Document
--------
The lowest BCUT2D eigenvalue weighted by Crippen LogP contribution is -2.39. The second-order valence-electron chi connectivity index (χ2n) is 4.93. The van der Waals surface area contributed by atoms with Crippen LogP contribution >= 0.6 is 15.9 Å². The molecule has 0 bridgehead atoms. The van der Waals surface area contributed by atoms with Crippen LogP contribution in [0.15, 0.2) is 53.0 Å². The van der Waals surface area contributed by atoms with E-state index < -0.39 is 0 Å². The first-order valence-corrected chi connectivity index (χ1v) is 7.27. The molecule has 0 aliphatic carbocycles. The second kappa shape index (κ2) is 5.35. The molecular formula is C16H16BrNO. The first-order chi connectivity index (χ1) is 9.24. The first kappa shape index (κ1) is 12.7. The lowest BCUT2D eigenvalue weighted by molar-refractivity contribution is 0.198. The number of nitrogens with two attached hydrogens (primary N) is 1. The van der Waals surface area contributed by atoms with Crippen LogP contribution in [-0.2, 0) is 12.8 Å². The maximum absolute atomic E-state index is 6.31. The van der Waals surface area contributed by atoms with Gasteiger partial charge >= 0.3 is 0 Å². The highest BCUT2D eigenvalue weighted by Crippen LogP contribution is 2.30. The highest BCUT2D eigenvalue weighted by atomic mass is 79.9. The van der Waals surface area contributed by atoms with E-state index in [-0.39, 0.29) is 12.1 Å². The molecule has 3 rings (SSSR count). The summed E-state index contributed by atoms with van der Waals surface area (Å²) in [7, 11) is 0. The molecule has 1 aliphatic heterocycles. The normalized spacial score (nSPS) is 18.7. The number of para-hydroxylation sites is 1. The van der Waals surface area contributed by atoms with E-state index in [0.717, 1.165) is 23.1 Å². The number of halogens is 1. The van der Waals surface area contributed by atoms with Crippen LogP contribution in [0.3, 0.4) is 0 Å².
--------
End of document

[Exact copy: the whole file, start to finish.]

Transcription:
The lowest BCUT2D eigenvalue weighted by Crippen LogP contribution is -2.39. The second-order valence-electron chi connectivity index (χ2n) is 4.93. The van der Waals surface area contributed by atoms with Crippen LogP contribution >= 0.6 is 15.9 Å². The molecule has 0 bridgehead atoms. The van der Waals surface area contributed by atoms with Crippen LogP contribution in [0.15, 0.2) is 53.0 Å². The van der Waals surface area contributed by atoms with E-state index < -0.39 is 0 Å². The first-order valence-corrected chi connectivity index (χ1v) is 7.27. The molecule has 0 aliphatic carbocycles. The second kappa shape index (κ2) is 5.35. The molecular formula is C16H16BrNO. The first-order chi connectivity index (χ1) is 9.24. The first kappa shape index (κ1) is 12.7. The lowest BCUT2D eigenvalue weighted by molar-refractivity contribution is 0.198. The number of nitrogens with two attached hydrogens (primary N) is 1. The van der Waals surface area contributed by atoms with Crippen LogP contribution in [-0.2, 0) is 12.8 Å². The maximum absolute atomic E-state index is 6.31. The van der Waals surface area contributed by atoms with Gasteiger partial charge >= 0.3 is 0 Å². The highest BCUT2D eigenvalue weighted by Crippen LogP contribution is 2.30. The highest BCUT2D eigenvalue weighted by atomic mass is 79.9. The van der Waals surface area contributed by atoms with E-state index in [-0.39, 0.29) is 12.1 Å². The molecule has 3 rings (SSSR count). The summed E-state index contributed by atoms with van der Waals surface area (Å²) in [7, 11) is 0. The molecule has 1 aliphatic heterocycles. The normalized spacial score (nSPS) is 18.7. The number of para-hydroxylation sites is 1. The van der Waals surface area contributed by atoms with E-state index in [0.717, 1.165) is 23.1 Å². The number of halogens is 1. The van der Waals surface area contributed by atoms with Crippen LogP contribution in [0.3, 0.4) is 0 Å².